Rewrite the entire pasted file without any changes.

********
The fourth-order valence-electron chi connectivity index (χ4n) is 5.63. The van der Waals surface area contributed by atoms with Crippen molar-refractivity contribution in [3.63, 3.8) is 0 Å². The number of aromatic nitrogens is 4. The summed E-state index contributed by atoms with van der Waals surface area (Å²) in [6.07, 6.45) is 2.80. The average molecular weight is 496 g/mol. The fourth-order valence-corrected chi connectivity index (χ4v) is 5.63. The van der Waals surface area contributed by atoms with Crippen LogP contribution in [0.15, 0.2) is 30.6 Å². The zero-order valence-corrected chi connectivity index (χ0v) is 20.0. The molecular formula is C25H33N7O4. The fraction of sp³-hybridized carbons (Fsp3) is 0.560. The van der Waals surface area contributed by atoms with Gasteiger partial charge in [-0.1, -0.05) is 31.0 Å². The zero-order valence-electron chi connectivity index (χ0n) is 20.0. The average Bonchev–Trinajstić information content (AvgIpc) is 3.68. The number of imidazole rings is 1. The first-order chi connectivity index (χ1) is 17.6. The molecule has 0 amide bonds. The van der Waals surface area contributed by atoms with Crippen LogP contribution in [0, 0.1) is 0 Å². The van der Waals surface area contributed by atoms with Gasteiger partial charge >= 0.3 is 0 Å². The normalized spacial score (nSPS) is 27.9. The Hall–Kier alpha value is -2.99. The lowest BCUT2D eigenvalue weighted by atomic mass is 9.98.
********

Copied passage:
The fourth-order valence-electron chi connectivity index (χ4n) is 5.63. The van der Waals surface area contributed by atoms with Crippen molar-refractivity contribution in [3.63, 3.8) is 0 Å². The number of aromatic nitrogens is 4. The summed E-state index contributed by atoms with van der Waals surface area (Å²) in [6.07, 6.45) is 2.80. The average molecular weight is 496 g/mol. The fourth-order valence-corrected chi connectivity index (χ4v) is 5.63. The van der Waals surface area contributed by atoms with Crippen LogP contribution in [0.15, 0.2) is 30.6 Å². The zero-order valence-corrected chi connectivity index (χ0v) is 20.0. The molecular formula is C25H33N7O4. The fraction of sp³-hybridized carbons (Fsp3) is 0.560. The van der Waals surface area contributed by atoms with Gasteiger partial charge in [-0.1, -0.05) is 31.0 Å². The zero-order valence-electron chi connectivity index (χ0n) is 20.0. The average Bonchev–Trinajstić information content (AvgIpc) is 3.68. The number of imidazole rings is 1. The first-order chi connectivity index (χ1) is 17.6. The molecule has 0 amide bonds. The van der Waals surface area contributed by atoms with Crippen LogP contribution in [0, 0.1) is 0 Å². The van der Waals surface area contributed by atoms with Gasteiger partial charge >= 0.3 is 0 Å². The normalized spacial score (nSPS) is 27.9. The Hall–Kier alpha value is -2.99. The lowest BCUT2D eigenvalue weighted by atomic mass is 9.98.